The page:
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Kesuvos, 86

KESUVOS 86 - Sponsored anonymously in honor of Brian and Bailey Sigman, on the occasion of the birth of their baby girl.


QUESTION: The Gemara (85b-86a) relates an incident about a relative of Rav Nachman who sold the rights to collect her Kesuvah in the event that her husband dies or divorces her. She was later divorced, but she died before her husband gave her the Kesuvah. The Gemara says that the buyers came to the daughter of the woman to claim the Kesuvah money that her mother sold to them. Rav Nachman suggested to the daughter a way to legally extract herself from the obligation to give the Kesuvah money to the buyers and to keep it for herself. He told her to forgive the debt that her father owes her (i.e. the Kesuvah). Even though her mother already sold the rights to collect that debt, a person is able to forgive and annul a debt that was already sold (see Insights to 85b).

The Gemara continues that even though she forgives the debt of the Kesuvah, she will still receive the money that she would have received from the Kesuvah, since anyway she inherits her father's estate. The buyers of the Kesuvah will not be entitled to receive anything.

Why does the Gemara say that the buyers came to the *daughter* to collect the Kesuvah? Obviously, the Kesuvah was not yet in the hands of the daughter -- because it was still a debt that the father owed to her which she had the ability to forgive and annul, as Rav Nachman suggested to her that she do. Why, then, did the buyer not go directly to her *father* and demand from him the money of the Kesuvah?


(a) RASHI (85b, DH Asu) explains that the daughter had already approached her father to ask him for the Kesuvah. Therefore, the buyers, upon seeing her approach her father to collect the Kesuvah, went to her to inform her that the Kesuvah is not hers to collect. They were not actually trying to collect anything from her.

(b) The ROSH and RITVA say that not only did the girl's mother die, but the girl's father also died after divorcing his wife. Hence, as heir to her father's property, the buyers had to approach *her* to claim the Kesuvah. This also explains why Rav Nachman was so sure that if she forgives the debt of the Kesuvah, she would still get the money as a Yerushah, and he was not concerned that the father would use it up or that she would die before her father; since the father was already dead, she would immediately inherit his estate.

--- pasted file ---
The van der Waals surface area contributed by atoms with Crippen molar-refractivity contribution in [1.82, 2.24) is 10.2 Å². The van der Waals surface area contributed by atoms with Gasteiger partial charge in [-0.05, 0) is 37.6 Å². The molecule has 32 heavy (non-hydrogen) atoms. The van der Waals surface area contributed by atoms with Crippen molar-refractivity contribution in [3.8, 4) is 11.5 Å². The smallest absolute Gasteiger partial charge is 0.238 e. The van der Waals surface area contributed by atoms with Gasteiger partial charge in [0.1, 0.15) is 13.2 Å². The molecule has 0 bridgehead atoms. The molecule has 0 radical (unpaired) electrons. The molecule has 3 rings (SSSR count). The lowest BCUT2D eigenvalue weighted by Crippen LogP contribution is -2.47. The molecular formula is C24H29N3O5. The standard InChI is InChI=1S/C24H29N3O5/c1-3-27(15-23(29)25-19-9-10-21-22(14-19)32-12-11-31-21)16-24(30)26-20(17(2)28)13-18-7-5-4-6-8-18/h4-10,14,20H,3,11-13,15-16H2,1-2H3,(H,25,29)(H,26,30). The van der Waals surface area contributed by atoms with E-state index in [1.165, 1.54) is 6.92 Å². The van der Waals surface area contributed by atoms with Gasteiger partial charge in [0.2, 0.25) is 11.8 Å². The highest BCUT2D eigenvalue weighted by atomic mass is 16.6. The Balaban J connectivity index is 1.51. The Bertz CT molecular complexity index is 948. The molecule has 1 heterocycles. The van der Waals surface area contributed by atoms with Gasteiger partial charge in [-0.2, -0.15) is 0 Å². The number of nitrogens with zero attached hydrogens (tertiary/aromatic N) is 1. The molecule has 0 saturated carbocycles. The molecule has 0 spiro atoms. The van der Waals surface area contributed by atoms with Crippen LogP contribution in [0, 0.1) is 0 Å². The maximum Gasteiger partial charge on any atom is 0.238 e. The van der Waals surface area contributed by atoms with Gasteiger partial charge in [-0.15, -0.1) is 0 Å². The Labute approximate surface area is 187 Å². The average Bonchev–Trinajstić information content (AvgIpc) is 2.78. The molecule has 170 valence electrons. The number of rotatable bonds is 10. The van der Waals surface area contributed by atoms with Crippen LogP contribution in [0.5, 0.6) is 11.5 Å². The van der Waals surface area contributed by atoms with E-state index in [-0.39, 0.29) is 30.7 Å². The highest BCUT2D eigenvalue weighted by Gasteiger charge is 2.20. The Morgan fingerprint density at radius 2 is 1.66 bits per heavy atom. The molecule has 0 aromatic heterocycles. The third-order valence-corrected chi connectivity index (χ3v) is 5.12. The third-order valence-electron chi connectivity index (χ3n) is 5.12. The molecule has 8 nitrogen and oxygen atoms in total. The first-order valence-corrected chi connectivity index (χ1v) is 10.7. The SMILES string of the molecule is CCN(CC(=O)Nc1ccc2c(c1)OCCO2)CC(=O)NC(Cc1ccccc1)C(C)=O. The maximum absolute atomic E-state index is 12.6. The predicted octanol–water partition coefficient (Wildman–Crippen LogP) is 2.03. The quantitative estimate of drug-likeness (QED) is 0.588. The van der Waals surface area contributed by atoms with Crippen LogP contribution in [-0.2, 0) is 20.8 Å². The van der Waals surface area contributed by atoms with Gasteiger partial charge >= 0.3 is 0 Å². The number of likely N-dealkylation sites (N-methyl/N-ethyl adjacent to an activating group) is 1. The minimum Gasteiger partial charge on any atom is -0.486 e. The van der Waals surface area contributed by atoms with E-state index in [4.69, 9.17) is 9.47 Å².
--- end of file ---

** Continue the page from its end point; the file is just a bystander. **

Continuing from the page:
Why does Rashi not accept this simple explanation? The answer is that the Gemara in Bava Kama (109a) explains that a person cannot forgive a debt that he owes to himself. If he owes it to himself, it is considered as though it has been collected already and there is nothing to forgive! Therefore, if the girl's father had already died, she cannot forgive the debt of the Kesuvah that he owes her, because since she inherited his estate, she owes herself the money of the Kesuvah and there is no debt to speak of that she could forgive! It is as if she has already collected it, and thus the buyers are entitled to receive it.

The Rosh and Ritva, on the other hand, maintain that our Sugya teaches that a person *is* able to forgive a debt owed to himself and it is not considered to be already collected. They learn that this Sugya disagrees with the Sugya in Bava Kama regarding whether or not one may forgive a debt that he owes to himself. (See the RASHBA in Bava Kama there, who explains that even if our Sugya is discussing a situation where the father already died, it does not contradict the Sugya in Bava Kama, since the Gemara in Bava Kama that says one cannot forgive a debt owed to himself is discussing a specific, limited situation.)

The RAMBAN (81b) points out that Rashi's opinion that one cannot forgive a debt owed to himself answers a question that Tosfos poses (81b, DH Lo). The Gemara there says that if a man owes money to his brother, and his brother dies with no children, making the brother who borrowed money into a Yavam who must do Yibum with his lender's wife, the Yavam cannot say that "since I inherit my brother's property through Yibum, I now owe myself money, and the money belongs to me [and is not Meshubad to the Kesuvah of the Yevamah]." Rather, the money must remain designated for the collection of the Kesuvah of the Yevamah.

Tosfos asks why the Yavam cannot simply forgive the debt. Since the living brother owes his deceased brother money, and the living brother inherits the property of -- and the debts owed to -- his deceased brother, he should be able to act on behalf of his brother and annul the debt (since the heir of a debt can forgive the debt)!

According to Rashi, this question does not begin. Once a person owes money to himself, it is considered as though he paid it already, and it is too late to forgive the debt. The money therefore already became Meshubad towards the payment ofn the Yevamah's Kesuvah.


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